---- — Traverse City is home to a significant number of homeless, an issue the city commission has been wrangling over for the past year or so. The city has banned alcohol from a couple of city parks where homeless individuals tend to gather and is looking for ways to clamp down on panhandlers.
It's a contentious issue sure to get more attention when warmer weather arrives and contacts between the homeless and others increase.
That debate hasn't stopped the 24 area churches that make up Safe Harbor of Grand Traverse, a program that offers a mat, a meal, and — in the bone-cracking cold that has enveloped the region this week, — basic survival to Traverse City-area homeless.
Doug Burwell, 59, who is homeless, is handling the bitter cold by turning to the Safe Harbor program. On Monday night Burwell and 65 other homeless individuals got out of the cold at Central United Methodist Church on Cass Road. That was a record number.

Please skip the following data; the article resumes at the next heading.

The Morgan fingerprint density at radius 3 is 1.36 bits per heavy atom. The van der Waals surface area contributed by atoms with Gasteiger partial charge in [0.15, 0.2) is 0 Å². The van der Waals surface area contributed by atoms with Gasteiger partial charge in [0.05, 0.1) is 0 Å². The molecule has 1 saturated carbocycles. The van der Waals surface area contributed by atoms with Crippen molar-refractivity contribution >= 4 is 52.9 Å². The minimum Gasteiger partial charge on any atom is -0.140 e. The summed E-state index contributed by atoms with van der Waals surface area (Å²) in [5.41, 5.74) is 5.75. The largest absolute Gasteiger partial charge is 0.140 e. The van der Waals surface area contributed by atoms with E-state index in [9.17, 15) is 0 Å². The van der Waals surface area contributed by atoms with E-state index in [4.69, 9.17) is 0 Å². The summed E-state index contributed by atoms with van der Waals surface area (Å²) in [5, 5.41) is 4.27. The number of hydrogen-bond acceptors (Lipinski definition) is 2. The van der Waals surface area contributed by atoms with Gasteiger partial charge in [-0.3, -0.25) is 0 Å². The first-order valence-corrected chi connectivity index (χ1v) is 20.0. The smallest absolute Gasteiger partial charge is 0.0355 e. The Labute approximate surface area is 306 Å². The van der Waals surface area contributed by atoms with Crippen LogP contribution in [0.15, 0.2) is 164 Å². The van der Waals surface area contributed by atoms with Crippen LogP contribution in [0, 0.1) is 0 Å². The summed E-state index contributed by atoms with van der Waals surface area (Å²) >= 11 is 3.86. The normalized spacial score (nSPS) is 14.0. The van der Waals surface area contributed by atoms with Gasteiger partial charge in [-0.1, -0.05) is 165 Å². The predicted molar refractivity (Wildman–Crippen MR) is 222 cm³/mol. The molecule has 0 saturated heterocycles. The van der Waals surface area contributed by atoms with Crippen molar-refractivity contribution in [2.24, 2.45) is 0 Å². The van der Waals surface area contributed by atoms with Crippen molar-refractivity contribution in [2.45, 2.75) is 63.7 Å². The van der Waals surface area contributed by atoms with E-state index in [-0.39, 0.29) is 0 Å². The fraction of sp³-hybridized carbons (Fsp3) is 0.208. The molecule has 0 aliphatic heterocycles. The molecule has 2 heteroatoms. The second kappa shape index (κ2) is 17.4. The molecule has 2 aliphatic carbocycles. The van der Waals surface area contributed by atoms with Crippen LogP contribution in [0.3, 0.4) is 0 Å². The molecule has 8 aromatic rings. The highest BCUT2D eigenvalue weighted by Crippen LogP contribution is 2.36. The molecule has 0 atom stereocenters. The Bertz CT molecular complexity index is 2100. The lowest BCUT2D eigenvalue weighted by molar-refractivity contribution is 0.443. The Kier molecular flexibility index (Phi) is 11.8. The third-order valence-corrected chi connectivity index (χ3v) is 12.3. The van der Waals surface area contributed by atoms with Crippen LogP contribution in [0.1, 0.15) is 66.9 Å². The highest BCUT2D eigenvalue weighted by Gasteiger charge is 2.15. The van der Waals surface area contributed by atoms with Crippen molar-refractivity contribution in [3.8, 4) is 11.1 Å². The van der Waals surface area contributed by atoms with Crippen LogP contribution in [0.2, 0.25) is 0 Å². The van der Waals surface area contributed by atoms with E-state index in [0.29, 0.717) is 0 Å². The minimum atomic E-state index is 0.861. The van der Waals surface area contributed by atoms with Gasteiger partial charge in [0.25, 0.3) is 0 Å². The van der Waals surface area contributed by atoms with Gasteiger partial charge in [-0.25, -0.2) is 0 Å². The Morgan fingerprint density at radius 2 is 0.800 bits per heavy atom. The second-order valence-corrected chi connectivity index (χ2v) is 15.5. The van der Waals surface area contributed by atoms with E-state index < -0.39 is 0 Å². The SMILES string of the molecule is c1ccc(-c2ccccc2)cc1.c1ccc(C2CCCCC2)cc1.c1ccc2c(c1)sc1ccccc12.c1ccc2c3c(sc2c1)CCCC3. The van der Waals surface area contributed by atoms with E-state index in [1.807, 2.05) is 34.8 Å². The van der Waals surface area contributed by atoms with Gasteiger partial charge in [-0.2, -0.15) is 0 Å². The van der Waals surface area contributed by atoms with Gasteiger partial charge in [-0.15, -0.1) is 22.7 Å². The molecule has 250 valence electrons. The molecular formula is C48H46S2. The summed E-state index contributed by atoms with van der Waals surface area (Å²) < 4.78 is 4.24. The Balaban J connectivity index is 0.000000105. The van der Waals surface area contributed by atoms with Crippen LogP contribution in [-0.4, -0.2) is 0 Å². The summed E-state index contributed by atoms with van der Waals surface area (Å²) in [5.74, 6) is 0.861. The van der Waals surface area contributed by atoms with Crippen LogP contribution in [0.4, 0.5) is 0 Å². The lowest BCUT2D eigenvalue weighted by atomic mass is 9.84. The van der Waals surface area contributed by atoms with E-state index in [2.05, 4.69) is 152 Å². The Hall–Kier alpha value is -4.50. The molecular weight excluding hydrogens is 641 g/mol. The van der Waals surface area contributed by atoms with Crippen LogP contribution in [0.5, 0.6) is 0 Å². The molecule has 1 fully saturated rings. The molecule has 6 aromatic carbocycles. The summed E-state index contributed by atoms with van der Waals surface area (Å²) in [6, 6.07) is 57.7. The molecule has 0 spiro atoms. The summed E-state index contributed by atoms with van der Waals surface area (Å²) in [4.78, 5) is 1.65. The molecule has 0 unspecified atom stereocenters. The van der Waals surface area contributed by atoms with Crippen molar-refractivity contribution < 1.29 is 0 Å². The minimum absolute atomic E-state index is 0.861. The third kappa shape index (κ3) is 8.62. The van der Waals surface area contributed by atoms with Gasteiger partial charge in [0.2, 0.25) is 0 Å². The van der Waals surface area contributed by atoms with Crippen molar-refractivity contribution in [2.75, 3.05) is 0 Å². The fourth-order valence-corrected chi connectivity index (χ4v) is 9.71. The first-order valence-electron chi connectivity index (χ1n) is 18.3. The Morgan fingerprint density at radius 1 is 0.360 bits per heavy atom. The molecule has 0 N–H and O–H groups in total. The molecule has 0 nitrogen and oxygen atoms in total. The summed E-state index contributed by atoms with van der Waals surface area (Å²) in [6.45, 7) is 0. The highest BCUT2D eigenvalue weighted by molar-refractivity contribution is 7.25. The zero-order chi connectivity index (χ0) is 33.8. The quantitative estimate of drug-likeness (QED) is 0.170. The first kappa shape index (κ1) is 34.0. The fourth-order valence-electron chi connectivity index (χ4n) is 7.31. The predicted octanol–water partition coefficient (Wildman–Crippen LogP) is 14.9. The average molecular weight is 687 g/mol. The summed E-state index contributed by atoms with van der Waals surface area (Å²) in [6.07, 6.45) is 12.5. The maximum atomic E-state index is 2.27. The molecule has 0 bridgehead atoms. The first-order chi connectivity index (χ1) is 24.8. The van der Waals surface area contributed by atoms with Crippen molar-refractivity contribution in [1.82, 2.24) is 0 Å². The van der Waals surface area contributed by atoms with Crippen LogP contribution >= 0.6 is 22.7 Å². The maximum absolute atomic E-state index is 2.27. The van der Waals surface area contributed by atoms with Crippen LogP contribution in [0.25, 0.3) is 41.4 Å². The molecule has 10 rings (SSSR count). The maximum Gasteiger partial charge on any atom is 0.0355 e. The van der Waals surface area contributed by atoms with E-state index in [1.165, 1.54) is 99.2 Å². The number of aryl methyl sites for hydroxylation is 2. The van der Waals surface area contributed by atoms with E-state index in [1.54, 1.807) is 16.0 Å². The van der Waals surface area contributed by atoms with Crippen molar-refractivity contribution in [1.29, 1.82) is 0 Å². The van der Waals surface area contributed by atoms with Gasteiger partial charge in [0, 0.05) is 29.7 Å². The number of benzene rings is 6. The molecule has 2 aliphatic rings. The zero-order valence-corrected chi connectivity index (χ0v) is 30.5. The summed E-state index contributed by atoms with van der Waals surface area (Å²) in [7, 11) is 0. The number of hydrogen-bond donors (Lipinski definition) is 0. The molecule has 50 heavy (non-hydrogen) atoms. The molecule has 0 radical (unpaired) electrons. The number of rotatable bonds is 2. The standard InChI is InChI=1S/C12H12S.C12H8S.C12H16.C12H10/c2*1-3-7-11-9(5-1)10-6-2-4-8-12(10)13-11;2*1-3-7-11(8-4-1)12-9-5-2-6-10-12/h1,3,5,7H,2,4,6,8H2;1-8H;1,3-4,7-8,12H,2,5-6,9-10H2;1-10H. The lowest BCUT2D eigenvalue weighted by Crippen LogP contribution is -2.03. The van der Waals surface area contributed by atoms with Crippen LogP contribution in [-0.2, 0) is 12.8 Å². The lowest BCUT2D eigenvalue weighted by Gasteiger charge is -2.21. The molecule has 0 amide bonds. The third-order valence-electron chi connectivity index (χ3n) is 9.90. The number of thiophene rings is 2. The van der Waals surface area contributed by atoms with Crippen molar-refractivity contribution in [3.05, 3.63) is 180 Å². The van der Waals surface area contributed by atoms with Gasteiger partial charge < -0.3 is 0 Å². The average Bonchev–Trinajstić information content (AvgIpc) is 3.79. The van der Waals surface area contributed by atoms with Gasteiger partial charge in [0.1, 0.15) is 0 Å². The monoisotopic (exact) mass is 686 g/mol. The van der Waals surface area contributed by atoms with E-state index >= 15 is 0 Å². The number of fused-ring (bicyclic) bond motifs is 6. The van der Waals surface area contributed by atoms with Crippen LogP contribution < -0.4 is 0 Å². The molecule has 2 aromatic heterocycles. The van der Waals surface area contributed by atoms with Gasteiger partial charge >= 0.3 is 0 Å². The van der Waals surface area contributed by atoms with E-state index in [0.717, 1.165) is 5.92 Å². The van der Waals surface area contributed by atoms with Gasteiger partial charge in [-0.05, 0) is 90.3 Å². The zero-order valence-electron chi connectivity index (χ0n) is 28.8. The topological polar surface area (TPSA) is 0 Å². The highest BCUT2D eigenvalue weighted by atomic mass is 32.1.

Safe Harbor spokesman Ryan Hannon said the shelter program, which rotates from church to church during the winter months, has never had more people who sought overnight refuge since it began in 2003.
"I'm afraid some people might freeze to death if we weren't here," he said.
He's probably right.
At least two homeless individuals have died from exposure in the past few years, and it's easy to believe that without shelter more may have succumbed, particularly in a cold snap like this one.
"Luckily, we are prepared and we've got extra mats," Hannon said. "The program has grown with the (homeless) population, and we wouldn't turn anyone away even if we didn't have a mat. We have 70 mats."
Safe Harbor isn't alone. The Goodwill Inn on North Keystone Road, which has rooms for families and single men and women, is nearly full; there are a few spots open for women, said Ruth Blick, Goodwill's director of marketing.
Homelessness is a problem here as it is just about everywhere, and there are no quick and easy solutions.
Some people want to be on the street and others have drug or alcohol problems; but there are many who want nothing more than a permanent home.
To the good people who run Safe Harbor and Goodwill Inn, what counts right now is ensuring that those who need shelter from the cold, a warm place to sleep and something to eat won't be turned away.
"It's an awesome place," said Burwell said of Safe Harbor. "It's run by people who care."
Indeed it is.